In eastern, central, and southern Africa, at least eight species of Vangueria are commonly found growing with vigor in dry, eroded, infertile, leached, or otherwise challenging sites. These trees closely resemble one another in both appearance and a propensity to bear lots of fruits. Specimens with as many as 1,800 fruits have been recorded and, given a street value of 4 cents each (U.S. currency, as recorded from Botswana), that amounts to a harvest worth more than $70 a tree.

With their unusual but appealing flavor and aroma, these fruits are described as being akin to dried apple. Although of apricot size, the fresh fruits resemble the European medlar (Mespilus germanica) in color and appearance. In many parts of Africa they are eaten and enjoyed like medlars…raw, roasted, and dried. A renowned and potent gin (known in Afrikaans as mampoer) is distilled from their fermented pulp. Indeed, they are so all-round popular that farmers from South Africa to Sudan and Senegal carefully preserve the trees when clearing land to make fields.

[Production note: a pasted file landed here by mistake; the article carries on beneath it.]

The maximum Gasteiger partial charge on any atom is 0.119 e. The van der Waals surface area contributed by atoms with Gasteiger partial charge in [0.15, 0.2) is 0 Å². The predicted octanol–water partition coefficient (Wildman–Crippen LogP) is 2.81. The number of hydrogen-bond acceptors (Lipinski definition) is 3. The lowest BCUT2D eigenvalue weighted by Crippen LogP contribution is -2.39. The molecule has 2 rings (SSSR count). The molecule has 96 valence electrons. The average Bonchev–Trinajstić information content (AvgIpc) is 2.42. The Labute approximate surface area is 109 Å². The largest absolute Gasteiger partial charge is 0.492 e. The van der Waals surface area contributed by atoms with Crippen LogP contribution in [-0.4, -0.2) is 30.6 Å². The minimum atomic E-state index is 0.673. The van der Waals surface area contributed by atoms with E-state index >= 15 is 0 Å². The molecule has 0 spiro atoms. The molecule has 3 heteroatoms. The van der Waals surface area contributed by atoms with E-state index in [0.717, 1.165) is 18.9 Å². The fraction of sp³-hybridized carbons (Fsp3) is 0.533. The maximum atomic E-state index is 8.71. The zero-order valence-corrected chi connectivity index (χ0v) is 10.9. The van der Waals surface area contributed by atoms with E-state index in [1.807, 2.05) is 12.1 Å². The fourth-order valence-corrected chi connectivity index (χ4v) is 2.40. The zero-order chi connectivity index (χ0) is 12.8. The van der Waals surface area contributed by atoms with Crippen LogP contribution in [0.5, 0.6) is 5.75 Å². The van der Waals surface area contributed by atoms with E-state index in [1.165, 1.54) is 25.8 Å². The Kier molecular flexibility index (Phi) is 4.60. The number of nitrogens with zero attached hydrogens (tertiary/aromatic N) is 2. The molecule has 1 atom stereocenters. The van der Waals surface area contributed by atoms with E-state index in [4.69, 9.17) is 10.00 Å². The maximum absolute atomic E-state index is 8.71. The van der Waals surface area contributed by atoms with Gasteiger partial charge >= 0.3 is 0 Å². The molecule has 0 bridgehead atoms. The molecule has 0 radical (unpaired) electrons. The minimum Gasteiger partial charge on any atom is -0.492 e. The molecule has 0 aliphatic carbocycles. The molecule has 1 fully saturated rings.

Despite the widespread enthusiasm, little was done to explore the economic potential or horticultural development of these species until quite recently. They were thought to grow slowly and yield too little to be worth the bother. Now a few brave pioneers are discovering that at least one member of this African fruit genus is relatively fast growing and has good potential for domestication.

For the moment, though, a horticultural industry based on African medlars is a long way off. Wild stands are likely to remain the predominant source of fruits for some time to come. This is unfortunate because the fruits of most of those trees are more seed than flesh. It is misleading to judge the ultimate promise by present appearances. The current types are unselected, and some are wasted and withered because they come from trees that are stressed from the difficult sites they grow on.

As these trees are made increasingly user-friendly they could contribute much to rural Africa. Although seeds fill most of the space inside most of the fruits, the pulp-to-seed ratio is very variable. Where the trees are reasonably well watered and benefit from good soils (which is far from frequent nowadays), the fruits are larger and can have a huge proportion of flesh. Fruits of the best-known medlar (Vangueria infausta) have been

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